Color is anything but secondary in this bright, modular, tool-free furniture design. Nor is the selection of yellow, red and blue an afterthought – like the object itself, this color choice reflects a return to space-saving, fast-transport, easy-to-assemble basics.
Kayiwa has a knack for making the fewest moves possible to create something cool and contemporary (if a bit pricey, too). Not a hard act to follow for the DIY-inclined handyman, the construction process simply involves slotting together notched flats into a self-stabilizing, three-dimensional shape (or series of them if set end to end). The finishing touches would prove the tricky part.
The three basic birch plywood sheets are each thickly painted with one of the core essential colors, leaving a glossy reflective finish that starts to add complexity and visual dynamism via the semi-mirrored surfaces. As the pictures show, clear seats and white surroundings could really make the table pop in context. While the bold design might not suit every style or context, it is refreshingly subtractive and simple in a world that too often favors the additive and complex.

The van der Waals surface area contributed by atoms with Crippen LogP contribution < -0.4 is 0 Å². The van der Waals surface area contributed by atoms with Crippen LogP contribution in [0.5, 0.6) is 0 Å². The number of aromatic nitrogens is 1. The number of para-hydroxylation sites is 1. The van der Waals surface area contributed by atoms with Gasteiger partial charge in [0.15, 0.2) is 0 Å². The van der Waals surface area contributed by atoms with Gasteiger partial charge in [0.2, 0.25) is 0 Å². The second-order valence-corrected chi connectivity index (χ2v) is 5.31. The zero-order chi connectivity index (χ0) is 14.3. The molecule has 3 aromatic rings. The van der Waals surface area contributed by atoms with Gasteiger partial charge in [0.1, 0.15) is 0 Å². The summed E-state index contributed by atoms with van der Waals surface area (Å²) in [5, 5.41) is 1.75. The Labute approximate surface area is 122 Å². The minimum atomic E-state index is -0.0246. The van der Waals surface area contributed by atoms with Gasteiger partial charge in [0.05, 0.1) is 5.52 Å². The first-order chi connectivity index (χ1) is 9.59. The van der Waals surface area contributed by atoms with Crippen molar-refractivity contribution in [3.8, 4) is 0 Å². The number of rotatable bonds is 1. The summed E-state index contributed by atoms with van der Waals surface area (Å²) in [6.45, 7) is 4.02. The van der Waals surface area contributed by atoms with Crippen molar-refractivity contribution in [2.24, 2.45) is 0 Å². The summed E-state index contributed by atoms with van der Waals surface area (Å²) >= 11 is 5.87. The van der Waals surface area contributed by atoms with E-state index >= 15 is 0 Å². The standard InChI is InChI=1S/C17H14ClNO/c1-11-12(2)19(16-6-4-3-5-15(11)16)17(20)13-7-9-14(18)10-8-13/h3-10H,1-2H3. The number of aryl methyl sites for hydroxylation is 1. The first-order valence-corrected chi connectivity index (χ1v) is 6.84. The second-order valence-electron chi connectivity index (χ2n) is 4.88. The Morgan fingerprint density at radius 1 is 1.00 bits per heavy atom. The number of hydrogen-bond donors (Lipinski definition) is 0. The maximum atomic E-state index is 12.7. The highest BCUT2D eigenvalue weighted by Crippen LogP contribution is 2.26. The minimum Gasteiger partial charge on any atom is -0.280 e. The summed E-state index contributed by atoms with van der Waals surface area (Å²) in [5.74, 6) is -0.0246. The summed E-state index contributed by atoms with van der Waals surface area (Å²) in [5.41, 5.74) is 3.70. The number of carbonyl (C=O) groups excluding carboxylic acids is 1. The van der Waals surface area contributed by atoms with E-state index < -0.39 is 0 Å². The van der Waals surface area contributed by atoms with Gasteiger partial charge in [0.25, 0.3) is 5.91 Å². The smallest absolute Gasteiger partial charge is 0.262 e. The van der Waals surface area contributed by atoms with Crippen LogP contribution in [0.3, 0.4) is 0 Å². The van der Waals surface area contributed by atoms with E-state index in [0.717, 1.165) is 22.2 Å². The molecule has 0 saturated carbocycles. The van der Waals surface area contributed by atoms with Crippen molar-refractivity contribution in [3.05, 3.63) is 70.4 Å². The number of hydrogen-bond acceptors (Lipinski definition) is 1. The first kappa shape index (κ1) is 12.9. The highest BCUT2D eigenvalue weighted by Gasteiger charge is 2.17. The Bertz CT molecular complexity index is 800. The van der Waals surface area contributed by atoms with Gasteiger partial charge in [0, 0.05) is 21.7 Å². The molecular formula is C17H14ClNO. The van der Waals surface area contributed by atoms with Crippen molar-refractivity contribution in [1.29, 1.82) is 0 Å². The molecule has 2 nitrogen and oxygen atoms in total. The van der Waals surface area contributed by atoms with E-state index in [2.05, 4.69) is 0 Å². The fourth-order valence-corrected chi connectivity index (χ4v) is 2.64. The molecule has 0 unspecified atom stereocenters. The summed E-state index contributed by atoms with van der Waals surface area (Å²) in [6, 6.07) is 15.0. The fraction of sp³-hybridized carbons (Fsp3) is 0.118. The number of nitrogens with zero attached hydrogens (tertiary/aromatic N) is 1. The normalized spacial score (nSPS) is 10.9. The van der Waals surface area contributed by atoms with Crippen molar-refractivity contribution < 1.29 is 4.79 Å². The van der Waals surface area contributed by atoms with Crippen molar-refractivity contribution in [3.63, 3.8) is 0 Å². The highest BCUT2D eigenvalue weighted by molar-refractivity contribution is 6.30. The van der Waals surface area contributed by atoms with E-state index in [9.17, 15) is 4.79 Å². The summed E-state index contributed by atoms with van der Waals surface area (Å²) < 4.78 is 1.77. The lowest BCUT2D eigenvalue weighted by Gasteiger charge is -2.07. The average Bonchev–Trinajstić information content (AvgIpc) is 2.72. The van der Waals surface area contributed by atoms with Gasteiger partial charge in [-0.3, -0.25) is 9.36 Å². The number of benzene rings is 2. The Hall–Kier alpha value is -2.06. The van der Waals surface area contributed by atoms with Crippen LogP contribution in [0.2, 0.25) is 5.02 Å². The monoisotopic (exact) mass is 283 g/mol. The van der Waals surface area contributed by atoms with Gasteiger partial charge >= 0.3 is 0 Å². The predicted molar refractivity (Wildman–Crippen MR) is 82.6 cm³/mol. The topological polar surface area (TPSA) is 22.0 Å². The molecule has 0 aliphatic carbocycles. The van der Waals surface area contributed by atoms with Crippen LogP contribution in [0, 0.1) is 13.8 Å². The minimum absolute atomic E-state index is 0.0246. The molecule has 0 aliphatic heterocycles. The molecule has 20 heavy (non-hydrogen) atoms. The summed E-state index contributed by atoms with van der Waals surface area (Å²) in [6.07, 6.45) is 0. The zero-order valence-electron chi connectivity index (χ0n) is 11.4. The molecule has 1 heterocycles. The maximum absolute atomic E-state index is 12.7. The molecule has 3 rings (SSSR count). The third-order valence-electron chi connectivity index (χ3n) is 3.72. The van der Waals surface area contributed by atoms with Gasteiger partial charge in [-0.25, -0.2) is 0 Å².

“KAYIWA’s portfolio is diverse – ranging from furniture to housewares. With a witty yet elegant disregard for convention, the studio’s collectibles are exquisite sculptures in their own right. At the same time, KAYIWA is passionate about fusing art with design to create functional solutions for everyday needs. The resulting limited edition objets d’art are genuine collectors’ items, which continue to appreciate in value over time.”
“For our most discerning clientele, KAYIWA offers customized service. All the existing works may be commissioned in a range of colors, sizes, material and finishes to create personalized, one-off pieces. Likewise, our atelier can also make a completely new creation made to the client’s exact specifications.”
“KAYIWA’s Finnish-Ugandan designer/artist borrows principles and aesthetic elements from the rich cultures and traditions of African and Nordic art, craft and design. His creations acquire a story and become a heritage to pass down to the next generation.”